Lovers of Violence?

Are American Christians contributing to the devaluation of life?

The early Christians lived in a society saturated with a disregard for life. From infanticide to public executions to the brutality of the “games,” Rome knew little of the sanctity of life.  Believers were decidedly counter-cultural on this matter. They refused to attend the games, and even renounced them at baptism. It was ultimately through Christian influence that these practices were outlawed.

In his recent article, What does the Bible say about mixed martial arts? , Adam Groza argues persuasively that a Christian should not enjoy the violence of such contemporary “games”:

Psalm 11:5 says, “The LORD examines the righteous and the wicked. He hates the lover of violence.” This is a hard verse for at least two reasons. First, it does not say that God simply hates violence, but rather, that God hates those who love violence. Second, it confronts our culture’s lust for violence, a lust which many Christians indulge rather than reject.

He goes on:

Baptists believe the Bible should inform every aspect of life. The Bible teaches that sin brought death, suffering, and violence to creation. Violence is something we may justly tolerate but never celebrate.

As noted in this article, the already-prevalent infatuation for MMA (Mixed Martial Arts) and UFC (Ultimate Fighting Championship) among Christians appears to be increasing.  Groza describes a church which even uses UFC as a church event. They charge $10 and watch the fights on the big screen. When asked if MMA conflicts with scripture, the pastor replies, “If it was still no-holds barred, if it was underground or illegal, then yes. But this is legal and sanctioned. It’s got rules. You’re talking about stellar athletes, so I don’t believe it does at all.”

I find it interesting that he could just as well be describing the bouts between gladiators in the ancient arenas of Rome. Stellar athletes? Check! Legal? Check! Sanctioned? Check! No conflict with Scripture here.

Is it coincidental that as our society’s value for life has decreased, our craving for violence has increased?  Has our determination to not appear “wimpy” overcome our desire to be Godly?  Are we more concerned with being a free-willed American than a submitted Christian? Will we now be participants in the cultural shift we so decry? Will we ignore the clear declaration of Christ, “Blessed are the peacemakers?”

So far . . . not so good.

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8 thoughts on “Lovers of Violence?

    • Only if it’s the Chiefs! And as a life-long Georgia Bulldog fan, I’d view Tebow more as Alaric. 🙂

      Seriously, while I would find distinctions between football (as well as other sports) and MMA, I do see the glorification of sports (and entertainment in general) to be similar to that of the Roman empire. Nothing wrong with them in themselves or in enjoying them, but the place they are given in our culture far outweighs their importance.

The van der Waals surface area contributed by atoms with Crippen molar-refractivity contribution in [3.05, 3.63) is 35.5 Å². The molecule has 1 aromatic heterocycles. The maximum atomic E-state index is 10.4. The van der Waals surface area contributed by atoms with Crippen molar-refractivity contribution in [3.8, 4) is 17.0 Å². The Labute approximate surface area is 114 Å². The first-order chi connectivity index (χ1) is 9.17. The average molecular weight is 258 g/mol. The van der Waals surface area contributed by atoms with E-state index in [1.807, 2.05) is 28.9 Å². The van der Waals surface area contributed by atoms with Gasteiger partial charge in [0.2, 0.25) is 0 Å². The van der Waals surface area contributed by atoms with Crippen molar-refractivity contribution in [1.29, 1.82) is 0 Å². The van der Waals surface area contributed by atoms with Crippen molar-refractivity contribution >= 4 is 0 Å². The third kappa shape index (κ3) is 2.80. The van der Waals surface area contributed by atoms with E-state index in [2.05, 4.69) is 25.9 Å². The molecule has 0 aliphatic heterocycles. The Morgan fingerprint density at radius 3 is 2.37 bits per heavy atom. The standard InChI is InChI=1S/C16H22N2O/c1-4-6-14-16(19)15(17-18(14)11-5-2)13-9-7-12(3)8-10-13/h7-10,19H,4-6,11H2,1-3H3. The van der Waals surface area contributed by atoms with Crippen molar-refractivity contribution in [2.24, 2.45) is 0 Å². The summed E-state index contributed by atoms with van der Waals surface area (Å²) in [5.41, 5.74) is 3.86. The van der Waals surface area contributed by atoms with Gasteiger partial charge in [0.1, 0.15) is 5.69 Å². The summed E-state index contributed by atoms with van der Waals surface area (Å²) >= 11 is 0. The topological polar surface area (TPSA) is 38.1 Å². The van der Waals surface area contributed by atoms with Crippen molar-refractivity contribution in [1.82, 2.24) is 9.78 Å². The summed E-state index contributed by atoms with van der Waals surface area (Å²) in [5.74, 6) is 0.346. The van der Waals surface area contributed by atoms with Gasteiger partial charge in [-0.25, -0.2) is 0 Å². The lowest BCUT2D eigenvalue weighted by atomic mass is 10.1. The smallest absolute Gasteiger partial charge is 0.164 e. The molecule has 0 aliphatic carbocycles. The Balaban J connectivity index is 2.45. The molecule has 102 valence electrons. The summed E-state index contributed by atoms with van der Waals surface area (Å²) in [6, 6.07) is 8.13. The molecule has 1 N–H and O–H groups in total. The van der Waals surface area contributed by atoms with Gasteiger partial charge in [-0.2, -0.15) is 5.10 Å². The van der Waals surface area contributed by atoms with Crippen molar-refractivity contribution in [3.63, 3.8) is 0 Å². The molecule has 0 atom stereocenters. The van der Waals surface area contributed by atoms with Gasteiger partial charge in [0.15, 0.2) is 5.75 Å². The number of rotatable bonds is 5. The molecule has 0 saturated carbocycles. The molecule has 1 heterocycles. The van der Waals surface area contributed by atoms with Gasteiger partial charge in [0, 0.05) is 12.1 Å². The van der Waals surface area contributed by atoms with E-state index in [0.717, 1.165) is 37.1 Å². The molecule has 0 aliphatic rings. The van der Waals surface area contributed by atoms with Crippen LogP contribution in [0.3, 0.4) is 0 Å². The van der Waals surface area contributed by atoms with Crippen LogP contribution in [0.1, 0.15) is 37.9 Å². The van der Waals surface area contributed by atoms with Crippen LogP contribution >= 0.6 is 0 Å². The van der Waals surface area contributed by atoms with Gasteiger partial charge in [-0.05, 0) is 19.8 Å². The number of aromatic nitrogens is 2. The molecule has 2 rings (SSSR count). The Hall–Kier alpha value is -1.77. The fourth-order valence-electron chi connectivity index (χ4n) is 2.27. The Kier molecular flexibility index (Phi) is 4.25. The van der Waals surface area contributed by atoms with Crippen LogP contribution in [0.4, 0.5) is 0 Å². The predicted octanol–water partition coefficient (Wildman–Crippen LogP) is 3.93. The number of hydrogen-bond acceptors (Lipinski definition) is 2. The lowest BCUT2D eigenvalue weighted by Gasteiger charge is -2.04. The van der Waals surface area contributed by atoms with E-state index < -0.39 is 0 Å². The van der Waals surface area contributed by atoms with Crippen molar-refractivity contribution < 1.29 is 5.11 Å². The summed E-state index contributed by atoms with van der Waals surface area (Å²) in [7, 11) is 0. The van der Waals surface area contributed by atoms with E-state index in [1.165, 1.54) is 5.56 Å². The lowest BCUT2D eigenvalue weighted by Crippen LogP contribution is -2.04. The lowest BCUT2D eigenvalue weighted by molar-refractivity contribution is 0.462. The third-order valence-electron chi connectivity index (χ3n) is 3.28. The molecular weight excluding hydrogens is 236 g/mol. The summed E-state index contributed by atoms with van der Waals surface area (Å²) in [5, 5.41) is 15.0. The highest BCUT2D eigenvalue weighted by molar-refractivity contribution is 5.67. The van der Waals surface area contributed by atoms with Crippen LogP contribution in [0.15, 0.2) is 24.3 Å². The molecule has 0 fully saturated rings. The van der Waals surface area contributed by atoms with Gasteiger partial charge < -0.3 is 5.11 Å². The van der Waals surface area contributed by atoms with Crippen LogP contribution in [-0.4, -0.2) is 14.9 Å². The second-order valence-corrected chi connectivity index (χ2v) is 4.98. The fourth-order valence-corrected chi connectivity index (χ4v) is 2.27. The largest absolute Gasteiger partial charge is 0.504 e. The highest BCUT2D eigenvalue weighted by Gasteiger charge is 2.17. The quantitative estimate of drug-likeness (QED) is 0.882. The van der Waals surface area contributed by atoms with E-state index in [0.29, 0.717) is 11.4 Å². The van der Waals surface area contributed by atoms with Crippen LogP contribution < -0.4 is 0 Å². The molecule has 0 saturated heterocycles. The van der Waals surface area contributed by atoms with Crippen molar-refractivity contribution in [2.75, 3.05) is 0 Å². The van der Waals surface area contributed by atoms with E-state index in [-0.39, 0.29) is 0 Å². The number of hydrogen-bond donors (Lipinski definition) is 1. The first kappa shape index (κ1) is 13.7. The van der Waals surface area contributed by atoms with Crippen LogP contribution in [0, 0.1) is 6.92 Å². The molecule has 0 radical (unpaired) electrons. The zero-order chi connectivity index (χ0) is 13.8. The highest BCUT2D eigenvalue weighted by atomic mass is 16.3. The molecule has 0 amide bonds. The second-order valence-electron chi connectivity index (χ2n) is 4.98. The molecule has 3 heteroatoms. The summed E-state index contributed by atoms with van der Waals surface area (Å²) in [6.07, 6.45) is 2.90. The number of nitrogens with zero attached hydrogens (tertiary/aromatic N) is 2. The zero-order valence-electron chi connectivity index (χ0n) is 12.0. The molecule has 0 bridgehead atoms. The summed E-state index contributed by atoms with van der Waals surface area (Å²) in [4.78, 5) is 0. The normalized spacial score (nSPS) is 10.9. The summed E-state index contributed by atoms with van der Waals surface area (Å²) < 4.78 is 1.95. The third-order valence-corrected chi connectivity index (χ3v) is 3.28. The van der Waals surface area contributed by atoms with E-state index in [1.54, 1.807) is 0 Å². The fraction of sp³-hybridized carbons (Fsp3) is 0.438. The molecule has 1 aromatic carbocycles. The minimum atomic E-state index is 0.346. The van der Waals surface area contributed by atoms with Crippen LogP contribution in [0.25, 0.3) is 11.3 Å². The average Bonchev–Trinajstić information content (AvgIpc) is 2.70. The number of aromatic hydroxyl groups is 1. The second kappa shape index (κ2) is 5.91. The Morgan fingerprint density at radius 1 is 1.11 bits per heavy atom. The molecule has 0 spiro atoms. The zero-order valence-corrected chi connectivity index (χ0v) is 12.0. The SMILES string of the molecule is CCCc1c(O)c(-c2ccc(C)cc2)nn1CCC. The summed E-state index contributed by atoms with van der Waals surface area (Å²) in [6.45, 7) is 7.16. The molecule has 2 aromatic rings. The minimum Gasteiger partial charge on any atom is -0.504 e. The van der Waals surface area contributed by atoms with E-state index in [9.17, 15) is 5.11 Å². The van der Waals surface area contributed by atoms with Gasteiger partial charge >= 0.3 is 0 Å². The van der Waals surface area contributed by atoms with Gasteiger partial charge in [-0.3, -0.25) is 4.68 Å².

1. I guess I think about the glorification of violence when I think of NFL football in specific. Those guys regularly knock folks unconscious and guys regularly get injured. It seem that the rougher the game the more that some like it. Not sure when the game got so violent. I really don’t remember it being that way when I was growing up. Do you think that fans have become spectators in a modern day Colosseum?

    • As players have gotten bigger, stronger, and faster, the game has certainly gotten more physical – so I can see your point to a certain degree. Enjoying the “regulated violence” is something a Christian fan should be cautious about slipping into.

      I’m not sure I’d go too far with the comparison, though. NFL crowds have yet to reach the blood-lust of the Romans. When a player IS injured you usually hear a respectful silence, players praying . . . an overall atmosphere of concern instead of the crowd calling for his death.

      Another distinction that I would draw is that the violence/brutality of football is a by-product of the game (it can be played without that sense of violence, and violence is not the goal). The gladiatorial combat as well as the MMA/UFC has violence as its means AND end.

      I would note also there are other parallels between modern sports and ancient games. For example, the modern crowds are likely motivated by craving for a sense of vicarious experience – something they have in common with the Roman crowds in the Colosseum. I think this is a danger regardless of the type of entertainment, something to be concerned about, and perhaps an interesting topic to explore in a future post.

      [It’s late as I’m posting this comment, so I hope this rambling makes some form of rational point. I may read this in the morning with regret!]

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